Monday, June 19, 2006

Monday morning

Bullshit jobs

Galleycat reports on a launch party for Stanley Bing's book 101 Bullshit Jobs... and How to Get Them. And there's an excerpt from the book, dealing with agents and book editors, which might amuse you. Of book editors, Bing says, 'the more [money] you make, the more access you have to the highest, rocket-grade bullshit imaginable.' He also adds: 'The great book editor is at once a gifted salesperson, an arbiter of taste, a babysitter of lost souls, and a closet boulevardier. God bless them, both of them.'

Sounds to me as if he's been there and done it.

Boris on why women read

In the Telegraph, Boris Johnson has an article about why women read fiction. Actually it's not only about that: it's a wide-ranging article dealing with social changes in the UK. But when we get to the reading fiction bit, here is Boris's conclusion:

The reason women devour so much fiction is that it is the only place where they can find a certain idea of masculinity. It is a spirit that has been regulated out of the workplace and banished from the classroom.

Women turn to fiction, I would guess, because it is the last reservation for men who are neither violent thugs nor politically correct weeds, where a girl can still get her bodice ripped without the bodice ripper being locked up.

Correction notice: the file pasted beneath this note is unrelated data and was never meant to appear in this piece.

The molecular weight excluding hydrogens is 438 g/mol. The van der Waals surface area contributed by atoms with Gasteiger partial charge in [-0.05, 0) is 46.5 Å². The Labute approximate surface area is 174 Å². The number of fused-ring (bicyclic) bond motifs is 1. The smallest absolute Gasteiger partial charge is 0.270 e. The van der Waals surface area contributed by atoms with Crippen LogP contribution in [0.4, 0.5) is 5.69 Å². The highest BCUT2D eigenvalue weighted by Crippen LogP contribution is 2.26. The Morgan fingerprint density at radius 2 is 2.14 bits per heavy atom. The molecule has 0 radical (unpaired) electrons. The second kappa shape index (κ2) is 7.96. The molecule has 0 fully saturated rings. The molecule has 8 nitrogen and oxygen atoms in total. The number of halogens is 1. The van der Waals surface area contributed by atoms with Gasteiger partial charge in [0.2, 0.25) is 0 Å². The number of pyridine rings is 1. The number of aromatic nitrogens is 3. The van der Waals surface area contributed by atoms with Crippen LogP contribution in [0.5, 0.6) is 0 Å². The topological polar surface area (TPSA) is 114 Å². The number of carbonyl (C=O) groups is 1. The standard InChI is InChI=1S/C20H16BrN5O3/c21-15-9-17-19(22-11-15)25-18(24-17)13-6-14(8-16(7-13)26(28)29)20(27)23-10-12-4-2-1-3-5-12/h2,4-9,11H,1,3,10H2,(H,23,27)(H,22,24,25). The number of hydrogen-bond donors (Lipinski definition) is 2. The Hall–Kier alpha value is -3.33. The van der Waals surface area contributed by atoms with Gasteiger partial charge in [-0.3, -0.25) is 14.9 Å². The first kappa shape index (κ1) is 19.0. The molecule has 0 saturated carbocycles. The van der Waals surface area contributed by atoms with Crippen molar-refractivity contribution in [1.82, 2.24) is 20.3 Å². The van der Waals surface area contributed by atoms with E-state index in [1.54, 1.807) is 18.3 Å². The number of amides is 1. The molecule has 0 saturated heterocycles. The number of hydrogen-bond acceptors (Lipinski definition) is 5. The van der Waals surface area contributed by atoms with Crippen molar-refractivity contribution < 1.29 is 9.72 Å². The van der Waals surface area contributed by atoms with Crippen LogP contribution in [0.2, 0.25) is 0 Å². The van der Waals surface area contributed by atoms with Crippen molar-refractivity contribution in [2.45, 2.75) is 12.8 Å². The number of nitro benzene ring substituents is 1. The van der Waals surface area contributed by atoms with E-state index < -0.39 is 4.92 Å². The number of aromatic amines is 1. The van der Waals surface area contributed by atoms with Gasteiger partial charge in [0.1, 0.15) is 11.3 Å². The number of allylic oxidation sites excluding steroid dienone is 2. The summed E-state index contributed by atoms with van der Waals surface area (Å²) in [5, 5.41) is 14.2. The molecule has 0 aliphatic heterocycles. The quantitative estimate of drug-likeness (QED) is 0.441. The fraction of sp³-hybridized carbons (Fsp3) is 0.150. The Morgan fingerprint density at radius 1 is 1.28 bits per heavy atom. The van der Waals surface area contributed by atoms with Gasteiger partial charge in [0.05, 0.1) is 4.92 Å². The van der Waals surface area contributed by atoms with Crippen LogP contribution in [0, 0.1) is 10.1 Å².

Now that seems about right to me, although Michael Schaub, of Bookslut, who led me to the article, didn't seem to think much of it.

Most UK readers of this blog will know who Boris is, but in case you don't you can find out on Wikipedia. Personally I wish he was Prime Minister.

Calling Joanna Trollope fans

OK, here's the deal. On 26 June the BBC World Service will be interviewing Joanna Trollope on the World Book Club programme. You can find details on the BBC's appropriate web page. The discussion will centre on one book in particular, The Rector's Wife.

If you have read this book, and would like to ask the author a question about it, then here's your chance. Send an email to worldbookclub@bbc.co.uk. You can use this address right up until the day of the broadcast, but the sooner the better.